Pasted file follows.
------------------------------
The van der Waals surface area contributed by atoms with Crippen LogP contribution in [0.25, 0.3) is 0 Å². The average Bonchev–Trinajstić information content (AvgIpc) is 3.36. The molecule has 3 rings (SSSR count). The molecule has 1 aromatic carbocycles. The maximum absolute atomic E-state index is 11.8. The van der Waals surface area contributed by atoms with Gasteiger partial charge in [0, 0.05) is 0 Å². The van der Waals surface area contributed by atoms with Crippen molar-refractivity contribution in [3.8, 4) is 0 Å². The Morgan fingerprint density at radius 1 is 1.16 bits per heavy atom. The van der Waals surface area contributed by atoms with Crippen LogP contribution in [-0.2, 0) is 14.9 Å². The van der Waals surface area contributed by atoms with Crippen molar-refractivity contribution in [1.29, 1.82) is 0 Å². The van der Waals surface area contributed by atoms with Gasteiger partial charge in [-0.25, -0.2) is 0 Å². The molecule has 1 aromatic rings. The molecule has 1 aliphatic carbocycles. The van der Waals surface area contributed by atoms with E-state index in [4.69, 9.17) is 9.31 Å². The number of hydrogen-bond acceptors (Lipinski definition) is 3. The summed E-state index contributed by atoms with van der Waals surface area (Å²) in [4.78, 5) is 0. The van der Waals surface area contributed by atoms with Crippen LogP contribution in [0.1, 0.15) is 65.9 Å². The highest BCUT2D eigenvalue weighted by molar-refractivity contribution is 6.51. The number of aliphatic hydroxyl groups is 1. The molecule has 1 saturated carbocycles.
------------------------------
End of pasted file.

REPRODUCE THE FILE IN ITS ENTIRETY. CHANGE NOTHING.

The van der Waals surface area contributed by atoms with Crippen LogP contribution in [0.25, 0.3) is 0 Å². The average Bonchev–Trinajstić information content (AvgIpc) is 3.36. The molecule has 3 rings (SSSR count). The molecule has 1 aromatic carbocycles. The maximum absolute atomic E-state index is 11.8. The van der Waals surface area contributed by atoms with Gasteiger partial charge in [0, 0.05) is 0 Å². The van der Waals surface area contributed by atoms with Crippen molar-refractivity contribution in [3.8, 4) is 0 Å². The Morgan fingerprint density at radius 1 is 1.16 bits per heavy atom. The van der Waals surface area contributed by atoms with Crippen LogP contribution in [-0.2, 0) is 14.9 Å². The van der Waals surface area contributed by atoms with Crippen molar-refractivity contribution in [1.29, 1.82) is 0 Å². The van der Waals surface area contributed by atoms with Gasteiger partial charge in [-0.25, -0.2) is 0 Å². The molecule has 1 aromatic rings. The molecule has 1 aliphatic carbocycles. The van der Waals surface area contributed by atoms with E-state index in [4.69, 9.17) is 9.31 Å². The number of hydrogen-bond acceptors (Lipinski definition) is 3. The summed E-state index contributed by atoms with van der Waals surface area (Å²) in [4.78, 5) is 0. The van der Waals surface area contributed by atoms with Crippen LogP contribution in [0.1, 0.15) is 65.9 Å². The highest BCUT2D eigenvalue weighted by molar-refractivity contribution is 6.51. The number of aliphatic hydroxyl groups is 1. The molecule has 1 saturated carbocycles.